Monster Hunter World: Iceborne offers a whopping 14 weapon types which essentially function as classes. While every weapon has strengths and weaknesses, the one you decide to master is ultimately a matter of preference.
This is because Capcom has designed each weapon to be viable regardless of whether you’re playing solo or with a squad.
However, some weapons are either more technical, better at causing damage, or more effective at supporting teammates, making it useful to know what you’re getting into before you start hunting.
To help you prepare, we’ll be ranking every weapon from weakest to strongest while also providing a breakdown of how each works.
If you would like more general tips and tricks for getting started in Iceborne, check out our Beginner’s Guide for everything you need to know before journeying into the Hoarfrost Reach.
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At first glance, HH may not even appear worth touching, despite being a close relative to the popular game Hammer. However, it still has some neat tricks up its sleeve that can prove useful in battle, especially if you’ve got a full squad.
Its main appeal stems from being able to grant buffs to other players by playing different music notes. And while slow attack speeds make dealing damage with HH feel awkward, if you’re able to focus on the monster’s head constantly, you’ll be surprised by how easily you can stagger monsters.
Sword & Shield
Allowing you to easily block and dodge incoming attacks – as well as return blows when opportunities present themselves – S&S is the game’s beginner-friendly weapon.
Its excellent mobility has only benefited from Iceborne’s new Clutch Claw, making it so you can quickly grapple onto monsters and keep the pressure on.
And that’s something you’ll want to do, given that S&S is not able to reach as high damage numbers as other weapons.
This, however, is somewhat compensated by being able to use items with your weapon unsheathed. S&S’s versatility makes it great for combining with other players, but its lack of specialization means you’ll be less effective hunting solo.
Like the Lance with more firepower, GL focuses on dealing bursts of damage via explosive shells.
Although it includes a shield, you’ll find it’s not as great at blocking as the Lance is. Most of its moves are based around managing resources and cooldowns while dealing with limited mobility.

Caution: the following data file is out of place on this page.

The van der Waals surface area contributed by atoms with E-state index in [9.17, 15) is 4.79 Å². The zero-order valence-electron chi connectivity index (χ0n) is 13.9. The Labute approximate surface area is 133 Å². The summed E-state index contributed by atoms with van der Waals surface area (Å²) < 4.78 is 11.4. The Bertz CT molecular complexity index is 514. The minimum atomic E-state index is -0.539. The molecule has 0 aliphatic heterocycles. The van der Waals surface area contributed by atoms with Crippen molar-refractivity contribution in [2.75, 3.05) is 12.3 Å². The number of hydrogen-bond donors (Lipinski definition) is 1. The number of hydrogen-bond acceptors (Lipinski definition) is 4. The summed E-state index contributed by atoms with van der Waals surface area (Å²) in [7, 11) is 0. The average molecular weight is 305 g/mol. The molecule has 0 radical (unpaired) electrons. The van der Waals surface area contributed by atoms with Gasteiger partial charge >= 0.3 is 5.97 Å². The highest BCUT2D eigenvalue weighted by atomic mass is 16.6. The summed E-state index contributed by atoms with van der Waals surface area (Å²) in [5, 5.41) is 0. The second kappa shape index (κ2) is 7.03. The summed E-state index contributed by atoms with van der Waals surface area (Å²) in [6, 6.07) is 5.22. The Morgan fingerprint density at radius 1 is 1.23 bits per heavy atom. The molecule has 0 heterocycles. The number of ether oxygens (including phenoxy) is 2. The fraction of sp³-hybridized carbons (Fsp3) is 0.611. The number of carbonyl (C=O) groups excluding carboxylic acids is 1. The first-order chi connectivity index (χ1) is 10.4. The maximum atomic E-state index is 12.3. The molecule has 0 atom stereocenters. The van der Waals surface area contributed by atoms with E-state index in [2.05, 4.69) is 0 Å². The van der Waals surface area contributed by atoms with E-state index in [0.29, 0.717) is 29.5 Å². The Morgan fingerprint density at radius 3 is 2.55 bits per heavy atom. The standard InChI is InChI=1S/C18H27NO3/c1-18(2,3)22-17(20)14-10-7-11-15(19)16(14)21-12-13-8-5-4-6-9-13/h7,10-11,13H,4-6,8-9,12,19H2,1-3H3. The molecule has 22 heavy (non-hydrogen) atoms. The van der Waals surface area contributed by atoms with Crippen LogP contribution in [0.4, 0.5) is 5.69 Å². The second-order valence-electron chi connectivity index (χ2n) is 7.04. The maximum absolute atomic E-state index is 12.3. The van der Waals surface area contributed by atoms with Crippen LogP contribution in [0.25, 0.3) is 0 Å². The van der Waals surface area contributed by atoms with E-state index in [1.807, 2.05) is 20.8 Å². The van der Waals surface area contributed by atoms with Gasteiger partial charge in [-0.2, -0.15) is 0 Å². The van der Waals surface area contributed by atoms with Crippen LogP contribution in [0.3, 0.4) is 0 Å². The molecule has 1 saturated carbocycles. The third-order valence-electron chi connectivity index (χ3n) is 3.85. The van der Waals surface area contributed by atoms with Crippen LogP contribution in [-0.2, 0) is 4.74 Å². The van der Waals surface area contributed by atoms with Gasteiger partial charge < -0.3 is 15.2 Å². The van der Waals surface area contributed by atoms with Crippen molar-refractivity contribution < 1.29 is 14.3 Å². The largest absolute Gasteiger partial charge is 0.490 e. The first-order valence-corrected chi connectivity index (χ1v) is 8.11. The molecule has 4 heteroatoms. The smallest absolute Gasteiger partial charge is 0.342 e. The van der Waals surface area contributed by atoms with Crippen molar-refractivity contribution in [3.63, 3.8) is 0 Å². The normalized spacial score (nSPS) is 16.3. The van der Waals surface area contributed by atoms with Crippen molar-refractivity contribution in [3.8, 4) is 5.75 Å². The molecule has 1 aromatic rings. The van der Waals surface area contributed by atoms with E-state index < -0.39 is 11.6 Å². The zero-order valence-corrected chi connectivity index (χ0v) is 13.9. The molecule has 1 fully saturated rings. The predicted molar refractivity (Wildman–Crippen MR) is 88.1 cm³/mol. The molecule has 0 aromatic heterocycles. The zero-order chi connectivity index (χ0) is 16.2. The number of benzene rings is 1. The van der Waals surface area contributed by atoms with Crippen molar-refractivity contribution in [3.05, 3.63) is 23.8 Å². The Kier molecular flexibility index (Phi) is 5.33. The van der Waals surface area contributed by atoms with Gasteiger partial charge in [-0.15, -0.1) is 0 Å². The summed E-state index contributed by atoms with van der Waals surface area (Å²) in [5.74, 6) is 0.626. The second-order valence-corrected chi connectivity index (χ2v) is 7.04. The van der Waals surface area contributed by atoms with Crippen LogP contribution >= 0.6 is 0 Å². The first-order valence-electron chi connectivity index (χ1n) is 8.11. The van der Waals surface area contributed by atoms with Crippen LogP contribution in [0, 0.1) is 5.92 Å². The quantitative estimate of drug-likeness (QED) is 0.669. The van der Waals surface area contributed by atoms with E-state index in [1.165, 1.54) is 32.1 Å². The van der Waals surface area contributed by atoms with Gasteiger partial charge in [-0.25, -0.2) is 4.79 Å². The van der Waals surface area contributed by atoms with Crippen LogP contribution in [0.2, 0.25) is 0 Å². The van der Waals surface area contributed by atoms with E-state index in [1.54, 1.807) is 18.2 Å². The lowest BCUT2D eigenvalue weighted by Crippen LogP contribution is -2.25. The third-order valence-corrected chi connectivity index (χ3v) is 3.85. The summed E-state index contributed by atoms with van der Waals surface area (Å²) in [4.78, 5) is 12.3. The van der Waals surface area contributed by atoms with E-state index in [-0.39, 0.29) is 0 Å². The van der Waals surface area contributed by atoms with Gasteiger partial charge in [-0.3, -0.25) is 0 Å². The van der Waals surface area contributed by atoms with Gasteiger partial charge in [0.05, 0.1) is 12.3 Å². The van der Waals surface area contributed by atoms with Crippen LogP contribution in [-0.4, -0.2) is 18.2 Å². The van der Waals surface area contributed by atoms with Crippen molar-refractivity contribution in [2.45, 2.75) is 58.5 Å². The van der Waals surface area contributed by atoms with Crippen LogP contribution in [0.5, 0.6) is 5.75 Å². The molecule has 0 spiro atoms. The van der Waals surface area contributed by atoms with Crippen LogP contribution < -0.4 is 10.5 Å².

This makes using GL in solo and in co-op heavily dependent on the skills you have equipped. Plus, GL’s attacks are often not ideal for multiplayer, as explosions can easily knock teammates around and interrupt their attacks.
Trading some damage output and better mobility for the best blocking in the game, the Lance is designed to tank hits while targeting monsters’ weak points.
Its defense-orientated approach to combat can make MH feel more like a game of chess and less like hack n’ slash.
The only thing holding it back is its abysmally-low damage. However, having a massive shield means you can risk getting close without fear of being easily carted. The Lance is effective both solo and on a team, often giving your allies a chance to run and heal while you absorb damage.
Boasting stellar range, the Bow is one of the more versatile long-range options in the game, possessing the ability to charge up shots for increased damage and use status-inducing coatings.
Additionally, Iceborne sees it gaining a new maneuver where slinger ammo is attached to an arrow to create powerful blasts.
Other tools, such as pellet showers and Dragon Piercer, give Bow users options for staggering and penetrating monsters from a safe distance. This makes it perfect for solo and co-op as you always have a way to back up teammates.
The IG is unique in that it’s the only weapon to offer viable aerial damage while maintaining its effectiveness on the ground.
Its superior mobility is further complemented by its insect buffs, which allow you to gather essences from a monster’s body to boost your speed, attack, and defense.
While IG’s ability to leap and dash through the sky was already useful, Iceborne gives the weapon a new diving attack. This was somewhat needed given that IG’s mobility comes at the cost of weaker attacks.
Still, it’s an excellent weapon for solo play and amazing on teams where mounting monsters can create openings for all.